Toast To Olde Tymes – Robert Ellis Scott
Robert Ellis Scott was primarily known as Mark Roberts during an acting career that lasted more than 50 years. To his friends in Our Town, he remained Bob Scott.
It wasn’t Bob’s fate to become a household name with an instantly recognizable face, but he did achieve a fairly astounding résumé. The International Movie Database (IMDb) gives his statistics as 591 appearances in 81 television series, plus 42 feature films, nine made-for-television movies, and one short film. If you’re not sure where you’ve seen him, that may be why. He appeared in a wide range of television shows, including Murder She Wrote, Murphy Brown, The Rockford Files, L.A. Law, Dynasty, and General Hospital.
Daisy Lee Hobson Scott and Ward E. Scott married on January 1, 1913, in Littleton, Colorado. Bob, who was born in Denver, Colorado, in June 1921, was the younger of their two sons; his older brother was Jack Hobson Scott. The boys’ father, Ward, who was originally from Iowa, spent his career as a film executive. The movie industry was in its infancy in his youth. Ward worked primarily for Twentieth Century-Fox, first in Denver and then in Cleveland, Ohio, before moving with his family to Kansas City in 1930. Ward served as Twentieth Century-Fox’s district manager, prior to his retirement in 1948.
As a student at Southwest High School, Bob appeared in a production of The Swan in December 1936 – and his first screen credit, for Brother Rat, soon followed. The 1938 film starred Eddie Albert, along with Ronald Reagan and Jane Wyman. (The latter two would be Mr. and Mrs. for a time, although they would be divorced years before he became President Reagan.) Bob was listed in the credits then as Robert Scott, but that would be a rarity.
Bob seems to have had a knack for making friends. At a dance at the University of Arizona in 1940, Bob was the Leap Year King, with Ruth Patterson, also from Kansas City, as the Desert Queen. He was a member of Phi Delta Theta fraternity, and Ruth’s sorority was Kappa Kappa Gamma. His draft registration card, from 1942, depicts him as a man standing 6’2” tall and weighing 170 pounds, with hazel eyes, brown hair, and a ruddy complexion. Bob graduated from college in 1943.
Bob was living in Hollywood in April 1945, when readers of The Independent caught a glimpse of him lunching with a friend’s mother. That summer, he was the best man at his brother’s wedding in Kansas. After his military service, Jack would pursue a career in the import/export business, and would spend some years in Haiti. The following spring, the film Gilda was released, starring Rita Hayworth and Glenn Ford. Bob’s character in the movie was named Gabe Evans.
Bob wasn’t narrowly focused on the silver screen. The summer of 1949 found him at the Southold Playhouse on Long Island, where he soon discovered two of his castmates were from Kansas City: Ted Mauntz and Paul Lambert (né Lambert Blass). From November 1949 until June 1950, Bob was in Dallas, Texas, working at Theatre ‘50, both onstage and behind the scenes. In addition to playing Paris in Romeo and Juliet, he was a production assistant on several plays, including Heartbreak House and Ghosts. This must have been a great learning experience – and one that proved useful yet again when he directed the Theater Arts Program of Los Angeles from 1975 until 1979.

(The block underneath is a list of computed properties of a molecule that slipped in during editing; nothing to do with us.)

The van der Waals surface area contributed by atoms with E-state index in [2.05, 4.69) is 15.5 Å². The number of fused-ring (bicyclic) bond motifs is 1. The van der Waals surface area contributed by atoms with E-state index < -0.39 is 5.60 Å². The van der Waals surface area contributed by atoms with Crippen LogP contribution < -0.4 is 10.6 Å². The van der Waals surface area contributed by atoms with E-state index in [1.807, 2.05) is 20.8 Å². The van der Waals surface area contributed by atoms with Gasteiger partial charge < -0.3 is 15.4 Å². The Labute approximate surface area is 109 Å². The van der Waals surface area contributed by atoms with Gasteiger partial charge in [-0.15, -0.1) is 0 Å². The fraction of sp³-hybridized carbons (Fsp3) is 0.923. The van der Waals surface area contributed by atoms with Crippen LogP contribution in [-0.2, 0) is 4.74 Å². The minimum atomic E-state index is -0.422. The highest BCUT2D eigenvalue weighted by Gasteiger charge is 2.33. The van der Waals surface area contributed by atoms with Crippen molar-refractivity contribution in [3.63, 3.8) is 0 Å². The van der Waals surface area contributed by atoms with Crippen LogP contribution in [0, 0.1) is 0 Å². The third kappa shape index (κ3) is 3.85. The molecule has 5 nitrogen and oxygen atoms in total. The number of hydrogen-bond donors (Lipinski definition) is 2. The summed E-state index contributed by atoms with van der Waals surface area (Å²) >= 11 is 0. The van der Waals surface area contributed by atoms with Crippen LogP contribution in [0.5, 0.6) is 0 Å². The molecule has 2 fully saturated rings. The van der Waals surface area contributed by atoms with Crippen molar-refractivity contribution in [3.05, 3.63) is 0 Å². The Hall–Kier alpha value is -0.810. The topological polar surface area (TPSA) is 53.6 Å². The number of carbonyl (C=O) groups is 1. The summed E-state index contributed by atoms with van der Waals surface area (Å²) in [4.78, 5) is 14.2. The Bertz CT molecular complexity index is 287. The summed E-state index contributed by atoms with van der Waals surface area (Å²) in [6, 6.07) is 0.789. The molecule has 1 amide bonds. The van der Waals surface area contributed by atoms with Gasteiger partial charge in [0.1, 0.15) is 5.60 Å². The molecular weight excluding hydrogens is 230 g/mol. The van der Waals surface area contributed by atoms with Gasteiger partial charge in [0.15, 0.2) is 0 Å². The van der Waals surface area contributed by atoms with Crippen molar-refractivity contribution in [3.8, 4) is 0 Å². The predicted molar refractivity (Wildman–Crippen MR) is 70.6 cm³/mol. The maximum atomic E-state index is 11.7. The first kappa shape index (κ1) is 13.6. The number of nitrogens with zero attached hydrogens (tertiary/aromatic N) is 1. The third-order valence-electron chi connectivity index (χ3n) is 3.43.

Bob appears to have had remarkable stamina, as was made clear in a 1951 Kansas City Star article. At that time, he was living in New York. Weekday mornings found him on the train to Philadelphia, where he played a lawyer on a television show, Miss Susan. His day featured several hours of rehearsals, followed by a live broadcast at 3 p.m. Then it was back on the train, where Bob ate dinner, so that he could be on time for his night job: he had the role of an American sergeant in the original Broadway production of Stalag 17. As he told a Star reporter, “You develop a pattern of speech when you play the same part every night. You get used to associating certain words with certain movements.” (Also in the cast was a Kansas City native named Allan Melvin. If that name doesn’t ring any bells, try conjuring up the face of “Al the Plumber” from long ago television ads for Liquid Plumr, Barney Hefner from All in the Family and Archie’s Place, or Alice’s boyfriend Sam Franklin from The Brady Bunch.)
In June 1953, Bob married Audrey von Clemm. Their wedding was held in a suburb of Philadelphia. Bob’s bride was a graduate of Sarah Lawrence College, where she majored in theater and dance.
John Paxton was Bob’s best man. (Yes, that’s John’s mother with Bob in the 1945 photo.) The ushers, in addition to Allan Melvin, included William Oliver from Kansas City. Audrey and Bob became the parents of three children. After their divorce, Audrey married again. She died in France at the too-young age of 41 in 1972.
Bob would be married three times. His second wife was Emmaline Henry, best-known for her role as Amanda Bellows, wife of Dr. Alfred Bellows (played by Hayden Rorke) on I Dream of Jeannie. They were wed from 1969 until 1974. Emmaline died in 1979. In 1981, Bob exchanged vows with Jane Irvin Cole Bunzel. Theirs was to be a lasting union.
Bob died in January 2006 at the age of 84. His grave marker features both of his names, Robert Ellis Scott and Mark Roberts.
Featured in the December 17, 2022 issue of The Independent.
By Heather N. Paxton
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